The average fuel economy of light vehicles purchased in the U.S. in September had its largest decline in nearly three years, after hitting a record high in August, a University of Michigan Transportation Research Institute report said.
The average window-sticker rating of cars, SUVs, vans and pickups purchased last month was 25.3 mpg, down from August’s 25.8. The last time fuel economy dropped by 0.5 mpg was in December 2011, today’s report by researchers Michael Sivak and Brandon Schoettle said.
“This large drop likely reflects the increased sales of light trucks and SUVs and the reduced demand for fuel-efficient vehicles of all types because of the falling gas prices,” said Sivak, who also is a professor.
Total U.S. light-truck sales rose 17 percent last month, while light-car sales rose by just 2 percent.
Despite the drop from August, September’s fuel economy is up 0.8 mpg from a year earlier, and it was the eighth consecutive month that fuel economy was above 25 mpg. Average stated fuel economy is up 5.2 mpg from October 2007, the university’s first full month of monitoring, the report said.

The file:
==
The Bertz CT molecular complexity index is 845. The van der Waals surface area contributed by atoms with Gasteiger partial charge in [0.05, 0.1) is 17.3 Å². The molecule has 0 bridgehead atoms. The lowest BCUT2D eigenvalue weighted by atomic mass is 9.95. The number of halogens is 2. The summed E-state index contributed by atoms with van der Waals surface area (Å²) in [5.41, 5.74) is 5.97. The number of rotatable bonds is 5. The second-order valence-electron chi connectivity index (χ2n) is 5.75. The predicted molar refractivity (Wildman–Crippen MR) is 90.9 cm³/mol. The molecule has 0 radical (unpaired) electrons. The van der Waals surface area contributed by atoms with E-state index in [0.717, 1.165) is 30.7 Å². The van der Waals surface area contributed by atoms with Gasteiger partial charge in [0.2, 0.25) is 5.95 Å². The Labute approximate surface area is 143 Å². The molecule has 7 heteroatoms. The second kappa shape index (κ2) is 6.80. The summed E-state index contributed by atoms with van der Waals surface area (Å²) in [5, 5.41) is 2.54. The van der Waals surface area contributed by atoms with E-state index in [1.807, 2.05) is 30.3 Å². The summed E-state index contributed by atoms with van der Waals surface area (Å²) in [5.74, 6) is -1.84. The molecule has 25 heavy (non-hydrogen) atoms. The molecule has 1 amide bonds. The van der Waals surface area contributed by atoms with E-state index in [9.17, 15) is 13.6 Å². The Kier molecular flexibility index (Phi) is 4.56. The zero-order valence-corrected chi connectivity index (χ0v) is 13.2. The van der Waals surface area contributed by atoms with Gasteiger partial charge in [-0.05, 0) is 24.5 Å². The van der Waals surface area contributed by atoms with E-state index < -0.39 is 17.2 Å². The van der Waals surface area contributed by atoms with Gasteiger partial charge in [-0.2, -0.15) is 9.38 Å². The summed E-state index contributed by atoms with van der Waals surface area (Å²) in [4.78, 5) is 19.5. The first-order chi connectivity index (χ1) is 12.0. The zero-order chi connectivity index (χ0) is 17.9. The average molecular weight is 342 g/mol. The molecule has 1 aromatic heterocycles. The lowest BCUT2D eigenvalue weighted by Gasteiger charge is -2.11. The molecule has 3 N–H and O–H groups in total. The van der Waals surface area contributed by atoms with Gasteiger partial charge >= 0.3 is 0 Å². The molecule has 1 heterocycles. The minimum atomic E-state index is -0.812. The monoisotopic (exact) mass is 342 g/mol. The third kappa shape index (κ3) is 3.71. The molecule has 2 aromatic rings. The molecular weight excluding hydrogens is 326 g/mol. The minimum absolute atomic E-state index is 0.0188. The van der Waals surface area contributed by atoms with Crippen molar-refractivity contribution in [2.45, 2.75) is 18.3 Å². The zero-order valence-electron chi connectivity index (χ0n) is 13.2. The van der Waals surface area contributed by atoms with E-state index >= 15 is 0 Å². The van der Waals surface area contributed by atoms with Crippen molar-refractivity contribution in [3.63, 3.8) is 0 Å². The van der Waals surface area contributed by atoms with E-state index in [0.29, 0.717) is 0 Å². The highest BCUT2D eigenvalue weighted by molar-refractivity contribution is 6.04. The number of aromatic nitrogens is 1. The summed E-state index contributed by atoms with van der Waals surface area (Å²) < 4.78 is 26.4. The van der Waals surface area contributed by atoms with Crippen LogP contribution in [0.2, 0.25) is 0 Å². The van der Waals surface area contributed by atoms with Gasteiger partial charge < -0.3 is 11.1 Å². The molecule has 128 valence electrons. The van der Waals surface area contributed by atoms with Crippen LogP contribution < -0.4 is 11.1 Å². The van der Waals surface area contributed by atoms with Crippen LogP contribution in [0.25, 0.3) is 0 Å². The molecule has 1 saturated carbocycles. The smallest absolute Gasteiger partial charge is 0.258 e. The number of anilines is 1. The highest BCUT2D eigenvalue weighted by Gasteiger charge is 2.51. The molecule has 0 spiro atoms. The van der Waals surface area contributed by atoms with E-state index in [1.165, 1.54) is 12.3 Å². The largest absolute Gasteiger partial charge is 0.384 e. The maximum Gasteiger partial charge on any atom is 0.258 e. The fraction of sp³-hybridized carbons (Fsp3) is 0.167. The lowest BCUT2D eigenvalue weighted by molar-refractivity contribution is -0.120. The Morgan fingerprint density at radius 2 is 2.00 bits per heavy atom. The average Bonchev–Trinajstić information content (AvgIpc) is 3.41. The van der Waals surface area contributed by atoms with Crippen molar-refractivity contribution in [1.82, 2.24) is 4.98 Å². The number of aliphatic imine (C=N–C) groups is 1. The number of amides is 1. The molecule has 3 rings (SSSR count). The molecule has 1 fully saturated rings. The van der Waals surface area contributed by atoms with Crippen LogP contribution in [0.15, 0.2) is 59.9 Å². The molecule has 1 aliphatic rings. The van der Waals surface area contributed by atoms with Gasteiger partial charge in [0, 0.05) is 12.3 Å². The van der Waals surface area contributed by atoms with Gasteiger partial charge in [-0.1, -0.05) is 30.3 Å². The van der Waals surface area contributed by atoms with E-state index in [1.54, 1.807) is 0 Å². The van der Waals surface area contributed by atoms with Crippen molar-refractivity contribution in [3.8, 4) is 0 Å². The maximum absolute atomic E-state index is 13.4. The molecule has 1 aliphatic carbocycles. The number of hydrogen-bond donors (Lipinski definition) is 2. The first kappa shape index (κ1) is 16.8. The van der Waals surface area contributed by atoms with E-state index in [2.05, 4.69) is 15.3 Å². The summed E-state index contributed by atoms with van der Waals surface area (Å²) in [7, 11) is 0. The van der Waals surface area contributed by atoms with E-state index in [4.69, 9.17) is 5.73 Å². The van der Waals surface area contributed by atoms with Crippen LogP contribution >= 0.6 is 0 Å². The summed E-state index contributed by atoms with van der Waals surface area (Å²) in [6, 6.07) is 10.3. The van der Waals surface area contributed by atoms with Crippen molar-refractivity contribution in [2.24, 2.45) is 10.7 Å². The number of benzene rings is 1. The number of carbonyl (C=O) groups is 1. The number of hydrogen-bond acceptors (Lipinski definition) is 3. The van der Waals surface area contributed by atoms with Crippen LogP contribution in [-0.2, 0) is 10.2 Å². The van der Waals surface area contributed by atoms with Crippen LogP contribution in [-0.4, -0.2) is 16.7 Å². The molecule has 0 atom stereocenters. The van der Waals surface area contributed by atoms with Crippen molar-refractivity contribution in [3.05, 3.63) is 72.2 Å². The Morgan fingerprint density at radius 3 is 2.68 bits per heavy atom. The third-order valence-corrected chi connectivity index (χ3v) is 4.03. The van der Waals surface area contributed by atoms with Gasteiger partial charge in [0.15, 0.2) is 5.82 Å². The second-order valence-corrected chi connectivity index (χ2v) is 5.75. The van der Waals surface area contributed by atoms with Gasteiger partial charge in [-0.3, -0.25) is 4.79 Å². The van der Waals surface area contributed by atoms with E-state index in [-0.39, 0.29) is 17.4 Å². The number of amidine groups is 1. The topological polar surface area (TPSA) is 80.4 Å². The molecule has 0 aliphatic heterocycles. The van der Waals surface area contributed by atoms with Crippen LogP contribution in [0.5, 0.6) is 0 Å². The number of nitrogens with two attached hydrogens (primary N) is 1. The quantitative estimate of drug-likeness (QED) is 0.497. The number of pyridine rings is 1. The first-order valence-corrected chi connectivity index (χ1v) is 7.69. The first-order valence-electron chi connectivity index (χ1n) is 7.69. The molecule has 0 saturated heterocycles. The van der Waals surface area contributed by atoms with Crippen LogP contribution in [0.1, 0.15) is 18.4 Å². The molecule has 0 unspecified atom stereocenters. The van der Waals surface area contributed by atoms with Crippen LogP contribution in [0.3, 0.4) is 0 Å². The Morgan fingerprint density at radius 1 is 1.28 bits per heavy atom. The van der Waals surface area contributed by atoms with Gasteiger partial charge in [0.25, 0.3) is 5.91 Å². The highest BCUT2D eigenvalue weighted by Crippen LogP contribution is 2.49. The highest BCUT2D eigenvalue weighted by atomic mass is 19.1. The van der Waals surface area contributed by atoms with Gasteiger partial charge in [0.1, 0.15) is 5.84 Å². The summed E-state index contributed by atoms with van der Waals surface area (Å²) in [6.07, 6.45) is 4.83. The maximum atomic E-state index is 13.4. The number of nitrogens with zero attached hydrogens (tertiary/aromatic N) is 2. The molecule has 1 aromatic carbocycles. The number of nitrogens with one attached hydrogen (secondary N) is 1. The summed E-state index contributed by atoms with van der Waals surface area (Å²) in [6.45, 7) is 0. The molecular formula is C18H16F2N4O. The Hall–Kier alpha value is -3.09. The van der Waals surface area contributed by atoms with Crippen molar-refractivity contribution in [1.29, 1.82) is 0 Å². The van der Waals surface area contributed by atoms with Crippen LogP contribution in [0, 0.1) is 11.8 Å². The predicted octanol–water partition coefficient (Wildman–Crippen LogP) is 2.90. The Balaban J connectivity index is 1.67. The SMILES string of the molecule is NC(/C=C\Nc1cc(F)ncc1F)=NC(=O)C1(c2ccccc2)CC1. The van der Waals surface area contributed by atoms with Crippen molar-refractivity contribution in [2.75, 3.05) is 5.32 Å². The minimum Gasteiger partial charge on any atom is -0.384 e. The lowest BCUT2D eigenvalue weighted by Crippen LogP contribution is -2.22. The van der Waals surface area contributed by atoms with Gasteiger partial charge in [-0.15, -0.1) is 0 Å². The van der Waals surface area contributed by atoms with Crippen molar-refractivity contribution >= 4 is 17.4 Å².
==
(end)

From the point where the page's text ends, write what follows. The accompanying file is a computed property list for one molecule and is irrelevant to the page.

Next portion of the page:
The researchers’ sales data is for vehicle models only, Sivak said. Data was not broken down by specific engine or vehicle-model variant.
Another study by the institute tracked July’s average greenhouse gas emissions of each new-vehicle driver in the country. The Eco-Driving Index hit a record low 0.77, exceeding June’s low of 0.78. July is the third straight month that the index has fallen.
A lower index score is better, and the scores are compared with a base score of 1 in October 2007, when the data collection began. The study found that emissions of greenhouse gases per driver of newly purchased vehicles decreased 23 percent since that time.
The index score is based on the fuel used per distance driven and the amount of driving. The amount of driving comes from data that are published with a two-month lag, the report said.